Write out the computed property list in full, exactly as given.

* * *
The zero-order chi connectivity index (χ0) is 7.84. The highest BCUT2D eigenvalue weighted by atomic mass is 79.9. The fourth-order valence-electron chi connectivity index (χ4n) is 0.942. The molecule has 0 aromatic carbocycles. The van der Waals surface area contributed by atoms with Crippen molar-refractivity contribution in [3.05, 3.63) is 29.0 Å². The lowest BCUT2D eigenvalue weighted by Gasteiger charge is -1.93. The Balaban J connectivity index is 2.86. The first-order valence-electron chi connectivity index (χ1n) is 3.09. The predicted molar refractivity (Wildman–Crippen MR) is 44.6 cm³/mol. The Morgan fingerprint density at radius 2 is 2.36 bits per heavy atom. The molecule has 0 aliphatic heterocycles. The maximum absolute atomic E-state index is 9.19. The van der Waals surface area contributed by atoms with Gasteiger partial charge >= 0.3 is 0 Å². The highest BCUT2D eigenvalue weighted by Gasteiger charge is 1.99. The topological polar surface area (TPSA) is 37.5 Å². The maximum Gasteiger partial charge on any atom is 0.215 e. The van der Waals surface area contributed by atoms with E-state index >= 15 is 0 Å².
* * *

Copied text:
The zero-order chi connectivity index (χ0) is 7.84. The highest BCUT2D eigenvalue weighted by atomic mass is 79.9. The fourth-order valence-electron chi connectivity index (χ4n) is 0.942. The molecule has 0 aromatic carbocycles. The van der Waals surface area contributed by atoms with Crippen molar-refractivity contribution in [3.05, 3.63) is 29.0 Å². The lowest BCUT2D eigenvalue weighted by Gasteiger charge is -1.93. The Balaban J connectivity index is 2.86. The first-order valence-electron chi connectivity index (χ1n) is 3.09. The predicted molar refractivity (Wildman–Crippen MR) is 44.6 cm³/mol. The Morgan fingerprint density at radius 2 is 2.36 bits per heavy atom. The molecule has 0 aliphatic heterocycles. The maximum absolute atomic E-state index is 9.19. The van der Waals surface area contributed by atoms with Gasteiger partial charge >= 0.3 is 0 Å². The highest BCUT2D eigenvalue weighted by Gasteiger charge is 1.99. The topological polar surface area (TPSA) is 37.5 Å². The maximum Gasteiger partial charge on any atom is 0.215 e. The van der Waals surface area contributed by atoms with E-state index >= 15 is 0 Å².